17
Feb
2014
0

2 stretchy bind offs perfect for shawls

I don’t know about you, but I definitely have my favorite yarns, needle sizes, stitches, cast ons, and bind offs. I think most of us do.

Binding off for shawls can sometimes be tricky. The bind off definitely needs to be stretchy, plus fast and neat are huge bonuses.

My favorite bind off is the Decrease Bind Off, and my second favorite is Jeny’s Surprisingly Stretchy Bind Off.

 

Decrease Bind Off

The Decrease Bind Off is the bind off I include in all my patterns, and it’s the bind off I default to on the rare occasions I get to knit another designer’s pattern.

To execute it you *k2togtbl, slip the stitch on your right hand needle back to your left hand needle, repeat from * until all your stitches are bound off.

It ends up looking like this:
Decrease Bind Off

You can find another explication, along with a good photo tutorial, here on Knitty, it’s the second bind off down the page.

I love it because it’s stretchy, easy to work, and easy to keep neat.

Once you get the hang of it you can work it almost in one motion making it fast, a huge bonus when you’re binding off hundreds of stitches.

 

Jeny’s Surprisingly Stretchy Bind Off

Jeny’s Surprisingly Stretchy Bind Off is a bit tricky to get into the rhythm of, but it is surprisingly stretchy, and it does look very neat at the end.

To work it you *yo purl wise (so ‘backwards’ around the needle), k1, slip the 1st stitch over the 2nd stitch (so the yo over the knit), yo purl wise, k1, (you’ll have 3 stitches on your right hand needle at this point), slip the yo over the knit (so the 2nd stitch over the 3rd stitch), and then slip your 1st knit over your 2nd knit, repeat from * until all your stitches are bound off.

Written another way:
Step 1: yarn over
Step 2: knit 1 stitch
(2 stitches on your right hand needle)
Step 3: pass the yarn over over the knit stitch
(1 stitch on your right hand needle)
Step 4: yarn over
Step 5: knit 1 stitch
(3 stitches on your right hand needle)
Step 6: pass the yarn over over the knit aka the middle stitch over the last stitch aka the 2nd stitch over the 3rd stitch
(2 stitches on your right hand needle)
Step 7: pass the 1st stitch over the 2nd stitch
(1 stitch on your right hand needle)
Repeat Step 4-7 until all your stitches are bound off.

It ends up looking like this:
Jeny's Bind Off

You can find another explication, along with a good photo tutorial, here on Knitty.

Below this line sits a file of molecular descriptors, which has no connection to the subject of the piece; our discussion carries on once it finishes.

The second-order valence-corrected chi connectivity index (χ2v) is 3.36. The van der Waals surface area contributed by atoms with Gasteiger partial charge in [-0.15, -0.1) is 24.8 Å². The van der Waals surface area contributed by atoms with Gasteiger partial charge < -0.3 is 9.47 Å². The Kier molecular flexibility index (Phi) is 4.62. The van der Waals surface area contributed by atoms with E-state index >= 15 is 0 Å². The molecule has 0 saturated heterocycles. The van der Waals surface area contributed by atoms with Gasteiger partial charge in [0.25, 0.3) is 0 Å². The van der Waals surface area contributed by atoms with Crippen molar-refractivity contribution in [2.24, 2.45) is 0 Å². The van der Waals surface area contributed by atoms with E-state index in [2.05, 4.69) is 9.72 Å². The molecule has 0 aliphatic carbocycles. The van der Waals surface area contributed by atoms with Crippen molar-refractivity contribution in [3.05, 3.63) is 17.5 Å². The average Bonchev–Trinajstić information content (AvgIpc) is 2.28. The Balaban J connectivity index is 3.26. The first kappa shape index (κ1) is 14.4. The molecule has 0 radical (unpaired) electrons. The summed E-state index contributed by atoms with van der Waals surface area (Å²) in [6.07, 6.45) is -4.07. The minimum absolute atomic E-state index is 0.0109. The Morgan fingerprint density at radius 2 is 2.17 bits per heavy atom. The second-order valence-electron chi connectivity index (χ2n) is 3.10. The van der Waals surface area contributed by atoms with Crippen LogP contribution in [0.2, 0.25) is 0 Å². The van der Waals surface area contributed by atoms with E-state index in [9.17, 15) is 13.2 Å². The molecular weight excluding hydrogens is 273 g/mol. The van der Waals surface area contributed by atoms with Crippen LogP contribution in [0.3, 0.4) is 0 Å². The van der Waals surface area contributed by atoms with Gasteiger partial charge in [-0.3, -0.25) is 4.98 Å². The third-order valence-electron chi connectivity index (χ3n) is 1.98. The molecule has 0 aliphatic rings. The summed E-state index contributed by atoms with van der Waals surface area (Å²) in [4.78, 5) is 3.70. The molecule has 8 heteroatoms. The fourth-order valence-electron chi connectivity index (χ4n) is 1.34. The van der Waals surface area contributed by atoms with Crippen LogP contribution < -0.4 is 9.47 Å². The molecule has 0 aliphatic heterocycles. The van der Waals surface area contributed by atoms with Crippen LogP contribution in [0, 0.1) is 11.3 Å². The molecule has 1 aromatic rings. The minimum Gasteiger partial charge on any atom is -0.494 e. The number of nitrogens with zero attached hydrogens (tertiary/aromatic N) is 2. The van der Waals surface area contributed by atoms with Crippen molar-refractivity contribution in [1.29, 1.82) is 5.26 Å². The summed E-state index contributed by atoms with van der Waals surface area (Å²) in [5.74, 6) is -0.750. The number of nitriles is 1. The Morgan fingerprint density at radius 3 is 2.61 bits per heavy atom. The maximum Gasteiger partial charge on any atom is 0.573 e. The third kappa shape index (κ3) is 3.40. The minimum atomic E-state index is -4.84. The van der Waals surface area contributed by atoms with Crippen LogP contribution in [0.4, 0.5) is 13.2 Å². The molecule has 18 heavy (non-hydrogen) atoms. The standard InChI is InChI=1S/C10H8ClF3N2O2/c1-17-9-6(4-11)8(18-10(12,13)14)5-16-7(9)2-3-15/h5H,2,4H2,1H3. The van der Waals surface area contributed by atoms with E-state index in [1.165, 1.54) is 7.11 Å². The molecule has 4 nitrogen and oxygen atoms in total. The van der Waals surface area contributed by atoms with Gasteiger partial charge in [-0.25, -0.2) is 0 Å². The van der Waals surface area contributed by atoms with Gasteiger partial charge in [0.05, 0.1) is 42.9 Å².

This bind off is amazingly stretchy, very easy to keep neat, and I really really like it, except, I find it very slow.
Of course I might find it faster if I used it more often… (that whole practicing thing).

I do use this bind off if I’m binding off right after a row with yarn overs in it, because it provides more stability than the decrease bind off. That stability helps keep the yarn overs on the row below the bind off distinct.

 

Why do they work?

In the Decrease Bind Off the stretch comes from the being able to keep a very loose tension easily, and the speed comes from how easy it is to get into a steady rhythm.

In Jeny’s Surprisingly Stretchy Bind Off, the stretch come from the yarn overs and the stability comes from the knit stitches. But all the slipping stitches over stitches slows the binding off down.

 

These are by far my favorite bind offs, and I use one of the two on 99% of my projects. Do you have a bind off you usually default to?


Get Your Bind Off Cheat Sheet

The Perfect Bind Off for Every Fabric Cheat Sheet has instructions for a whole variety of bind offs and what uses they’re perfect for (including the decrease bind off, JSSBO, kitchener stitch and a tubular bind off). All on a single page, easy to slip inside your knitting bag.

Get your cheat sheet!!

3 Responses

  1. Pingback : It’s not Mira’s Cowl, it’s mine! | The Little Room of Rachell

  2. Thank you for a very clear and easy to follow explanation of Jeny’s Surprisingly Stretchy Cast-off. I’ve just used it for my shawl and it looks lovely. I will recommend your explanations to my customers!

    1. Holly

      Thank you for such a sweet comment Isabel! I’m so glad you found the explanation clear – please do feel free to share it!

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